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Doctor Dolittle (1967)

Movie review by
Scott G. Mignola, Common Sense Media
Doctor Dolittle (1967) Movie Poster Image
Animal-friendly, kid-friendly classic -- but dated.
  • G
  • 1967
  • 152 minutes

Parents say

age 5+
Based on 2 reviews

Kids say

age 6+
Based on 2 reviews

A lot or a little?

The parents' guide to what's in this movie.

Educational Value

Animals and their behavior are examined in a light-hearted way, but certain facts about habitat are thrown in at random.

Positive Messages

Some stereotyping about Irishmen's proclivity to drink, women's capabilities, and "natives." On the positive, the movie encourages people to treat each other kindly.

Positive Role Models & Representations

Though Doctor Doolittle cares immensely about animals, he is the first to admit that he has a lousy way with humans.

Violence & Scariness

Slapstick scenes of a man's broken foot getting stomped on and animals running wild, causing things to fall on people's heads. A ship capsizes, but all passengers are fine after the storm. Natives of an island threaten to burn characters and cause them a "death of a thousand screams," though a peaceful resolution is found.

Sexy Stuff

Chaste kisses among characters (and animals!). A man swoons when he is kissed on the cheek by a woman. After a shipwreck, Emma says, while wearing a full-length sleeveless dress, that "this is my underwear."

Drinking, Drugs & Smoking

Matthew drinks whiskey from a pint throughout the day. A magistrate is reported in court to have drunk a large quantity of wine and brandy the previous night.

What parents need to know

Parents need to know that this classic family tale is exceedingly G-rated -- for lively songs, fuzzy animals, dancing and cavorting. But watch out for some dated stereotypes, including that of a "Red Indian" called Long Arrow who sends an illiterate message along with an animal he's captured for Doolittle. Women also get second-class status, which is evident when Dolittle claims that he treated Emma "very well," even though she's a female. Children younger than 5 will appreciate the fun and silliness, but may be impatient with the slow first half.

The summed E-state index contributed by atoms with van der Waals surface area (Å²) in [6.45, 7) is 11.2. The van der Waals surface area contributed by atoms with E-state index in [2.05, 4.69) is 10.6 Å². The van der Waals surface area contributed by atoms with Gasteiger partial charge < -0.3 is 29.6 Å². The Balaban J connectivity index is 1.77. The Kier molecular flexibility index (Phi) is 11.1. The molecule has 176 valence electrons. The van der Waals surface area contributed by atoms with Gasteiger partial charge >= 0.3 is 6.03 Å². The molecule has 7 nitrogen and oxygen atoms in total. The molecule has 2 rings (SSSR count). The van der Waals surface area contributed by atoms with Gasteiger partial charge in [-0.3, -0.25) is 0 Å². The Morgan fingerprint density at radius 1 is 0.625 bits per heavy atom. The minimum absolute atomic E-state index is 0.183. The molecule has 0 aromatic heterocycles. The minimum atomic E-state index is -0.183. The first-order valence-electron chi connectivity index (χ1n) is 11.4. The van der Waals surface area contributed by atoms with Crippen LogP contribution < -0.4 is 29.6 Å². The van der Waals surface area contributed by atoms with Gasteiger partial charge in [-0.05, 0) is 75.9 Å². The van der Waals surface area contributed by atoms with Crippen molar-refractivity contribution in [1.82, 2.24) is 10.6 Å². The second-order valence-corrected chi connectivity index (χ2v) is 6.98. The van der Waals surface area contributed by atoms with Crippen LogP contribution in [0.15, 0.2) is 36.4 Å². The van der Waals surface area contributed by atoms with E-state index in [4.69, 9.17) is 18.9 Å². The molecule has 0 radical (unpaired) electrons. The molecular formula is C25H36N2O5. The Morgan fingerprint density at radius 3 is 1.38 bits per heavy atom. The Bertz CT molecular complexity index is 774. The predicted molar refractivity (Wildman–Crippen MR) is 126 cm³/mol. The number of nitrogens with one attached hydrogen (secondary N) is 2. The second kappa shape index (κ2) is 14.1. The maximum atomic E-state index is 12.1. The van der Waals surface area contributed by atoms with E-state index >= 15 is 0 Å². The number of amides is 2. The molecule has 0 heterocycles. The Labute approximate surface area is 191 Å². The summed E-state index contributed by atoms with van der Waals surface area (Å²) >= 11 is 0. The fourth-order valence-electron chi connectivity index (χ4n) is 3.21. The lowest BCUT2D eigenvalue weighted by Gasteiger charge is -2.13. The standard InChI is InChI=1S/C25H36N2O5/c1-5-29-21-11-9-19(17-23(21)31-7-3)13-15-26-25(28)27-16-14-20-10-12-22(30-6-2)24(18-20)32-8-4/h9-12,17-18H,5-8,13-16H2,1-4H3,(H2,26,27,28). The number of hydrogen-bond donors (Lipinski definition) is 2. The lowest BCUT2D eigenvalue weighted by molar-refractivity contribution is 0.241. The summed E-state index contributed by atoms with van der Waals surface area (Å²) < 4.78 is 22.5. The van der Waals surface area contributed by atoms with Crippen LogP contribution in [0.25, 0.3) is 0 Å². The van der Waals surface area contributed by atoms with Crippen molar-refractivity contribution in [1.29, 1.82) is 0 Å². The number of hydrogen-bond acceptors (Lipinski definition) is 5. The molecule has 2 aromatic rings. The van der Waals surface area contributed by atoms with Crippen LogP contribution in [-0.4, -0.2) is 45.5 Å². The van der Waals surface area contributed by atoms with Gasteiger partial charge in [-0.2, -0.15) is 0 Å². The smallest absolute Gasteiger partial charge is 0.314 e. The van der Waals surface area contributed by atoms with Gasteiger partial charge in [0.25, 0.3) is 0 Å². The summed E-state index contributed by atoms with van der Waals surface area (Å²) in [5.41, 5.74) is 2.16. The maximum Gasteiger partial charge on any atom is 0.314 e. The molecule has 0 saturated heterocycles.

User Reviews

  • Parents say
  • Kids say
Adult Written byLowe's man October 22, 2014

May or may not appeal to adults, but definitely for kids!

Mainstream critics didn't like this movie. For a long time I couldn't understand why. After all, when I was a teenager I was anxious to see it. I l... Continue reading
Adult Written byBa movie girl April 2, 2011

better than the newer version

i loved it and i thought it was better than the new version a wonderful movie to see
Teen, 15 years old Written bywho3697cares April 9, 2009
Very dull, actually.
Kid, 10 years old April 9, 2008

A wonderful movie!

A wonderful movie for all ages!

What's the story?

He's a bit awkward around people, but John Dolittle has no trouble talking to the animals. This 1967 musical sets the doctor (Rex Harrison) on a daring sea adventure to find the legendary Great Pink Sea Snail.

Is it any good?

Children will swoon over the animals (lots and lots of them) in DOCTOR DOLITTLE; adults may grow comfortably nostalgic. Based on Hugh Lofting's popular children's stories from the 1920s, this 1967 Oscar nominee for Best Picture (by 20,000 Leagues Under The Sea director Richard Fleischer) is busting full of lively songs and exotic animals, but it takes its time gathering steam. Rex Harrison, who flexed his vocal cords with Audrey Hepburn in My Fair Lady, is quite likeable as Dolittle. He's at his best when interacting with animals, especially when asking for hints that might lead him to the Great Pink Sea Snail.

There are prize moments in the first half, like a dog dusting furniture with its tail and the uneasiness of a pig while bacon is frying, but the movie only really flies once we leave Puddleby for the more exotic Sea Star Island. There the native leader, played by wonderfully charismatic Geoffrey Holder brings vivacity to the proper English proceedings. How come he didn't get a song? The rest of the non-animal cast is a bit drab, unfortunately, with little more to do than tag along. That didn't get in the way of an 8-year-old viewer's enjoyment; nor did the "fake-looking" giant snail or two-headed llama. Dolittle's musings as to why humans can't seem to get along with each other the way other animals do wasn't lost on him.

Talk to your kids about ...

  • Families can talk about some of the dated stereotypes in this movie. Which stereotypes did you notice? What was your reaction? Is the movie still enjoyable even with these elements? Do you think people still believe in these kinds of stereotypes?

  • Talk about learning different languages (Dolittle knows 498), and use it as a jumping off point for encouraging language development in their own children.

  • The film makes a plea for humans to treat each other with civility and kindness. How can your family encourage kindness? What steps can you take to make the world a more civil place?

Movie details

Themes & Topics

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For kids who love animals

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